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1-Day finds that anonymity is hard

Posted on November 16, 2010

Update: 1-Day claims that they have tweaked the feature so that customers can choose to use aliases. However, there appears to be no way to enter an alias when signing up for an account or proceeding through checkout without an account (18/11/2010).

Update 2: 1-Day support are unaware of any new alias feature. They suggest entering an initial instead of your first name. The site continues to publish live customer data (18/11/2010).


Update 3: 1-Day have now added a checkbox for "Make my purchase public" to the sale process and have included a link that explains the feature. We think that this is sufficient notification and allows people to opt out if they wish, although it would be better if the checkbox was not ticked by default (23/11/2010).

1-Day is another of the many "deal a day" sites. An extra feature on this particular site is Watch People Shop - a dynamic map of NZ with "Sharon in Lower Hutt bought a Mistral Bread Maker 5 minutes ago" overlaid.

Google Map showing 1-Day customer purchases

We were a bit taken aback that 1-Day were releasing this much data about their customers. Weren't they entitled to their privacy?

The 1-Day privacy policy definitely didn't say that they would release customer information in this way:

We will only release account and other personal information if we believe release is appropriate to comply with law; facilitate court proceedings; enforce or apply our terms and conditions; or protect the rights, property, or safety of 1-day Limited, our users, or others.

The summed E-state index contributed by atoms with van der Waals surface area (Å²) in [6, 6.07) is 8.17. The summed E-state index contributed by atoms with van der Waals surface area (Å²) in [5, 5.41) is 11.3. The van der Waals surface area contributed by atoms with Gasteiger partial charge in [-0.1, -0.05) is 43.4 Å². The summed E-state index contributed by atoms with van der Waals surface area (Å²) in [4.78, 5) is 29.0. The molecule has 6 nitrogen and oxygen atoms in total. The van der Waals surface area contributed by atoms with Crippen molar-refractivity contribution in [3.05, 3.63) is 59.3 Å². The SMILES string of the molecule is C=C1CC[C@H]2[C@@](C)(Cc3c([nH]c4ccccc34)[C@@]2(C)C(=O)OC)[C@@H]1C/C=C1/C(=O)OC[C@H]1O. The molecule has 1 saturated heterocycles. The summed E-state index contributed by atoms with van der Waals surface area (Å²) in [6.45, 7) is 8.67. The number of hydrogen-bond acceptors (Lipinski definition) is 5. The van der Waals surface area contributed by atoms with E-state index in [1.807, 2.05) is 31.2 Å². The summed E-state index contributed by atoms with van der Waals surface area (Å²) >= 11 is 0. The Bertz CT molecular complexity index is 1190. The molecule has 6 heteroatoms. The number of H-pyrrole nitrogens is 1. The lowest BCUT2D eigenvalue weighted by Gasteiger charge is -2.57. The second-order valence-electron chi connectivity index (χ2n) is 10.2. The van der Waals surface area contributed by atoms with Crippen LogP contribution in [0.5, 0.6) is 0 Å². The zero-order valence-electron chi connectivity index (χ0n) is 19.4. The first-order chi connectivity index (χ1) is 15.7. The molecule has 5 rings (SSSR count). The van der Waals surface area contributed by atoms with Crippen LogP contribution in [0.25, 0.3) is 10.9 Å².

We contacted 1-Day customer service and asked them what they had to say about this issue. Mac replied with:

I'd also like to point out that we are not revealing any full names or full addresses ..... Simply "John from Auckland just bought X product" - there is no privacy issue.

However, while this data couldn't be used to identify all of their customers, it's easily enough to identify some of them - so we decided to prove it.

We watched the map for a while, looking at the "John in Wellington bought..." and "Nicole in Auckland bought..." messages flashing by, looking for a reasonably distinctive name in a small town.

The first few we found we couldn't identify any further, but then there was that person in Otaki with the interesting name... A quick Google and we had a likely suspect, complete with email address. (Unlike 1-Day, we're not going to identify them.)

Hi there, We're looking at the data that 1-Day is publishing at http://www.1-day.co.nz/orderMap.do Did you make a purchase from 1-Day on Tuesday 16/11/2010?

A couple of hours later we got this response:

Yes I did, it was a tee shirt.

We had the customer! They'd even added in what they bought as additional confirmation it was them (the screenshot above shows the transaction). We now know their full name, email address, where they work and their phone number.

Anonymity is hard

It's well known in the privacy field that anonymising data is harder than you'd think. Statistics NZ go to great lengths to "fuzz" the data they release, particularly when it concerns small populations in small towns.

There's also the famous Netflix data experiment, where Netflix released some carefully 'sanitised' data about their customer's movie watching history and challenged people to develop a better algorithm for their recommendation system. What they didn't expect was that security researchers would compare the released data to reviews on the Internet Movie Database and successfully identify several of the subscribers.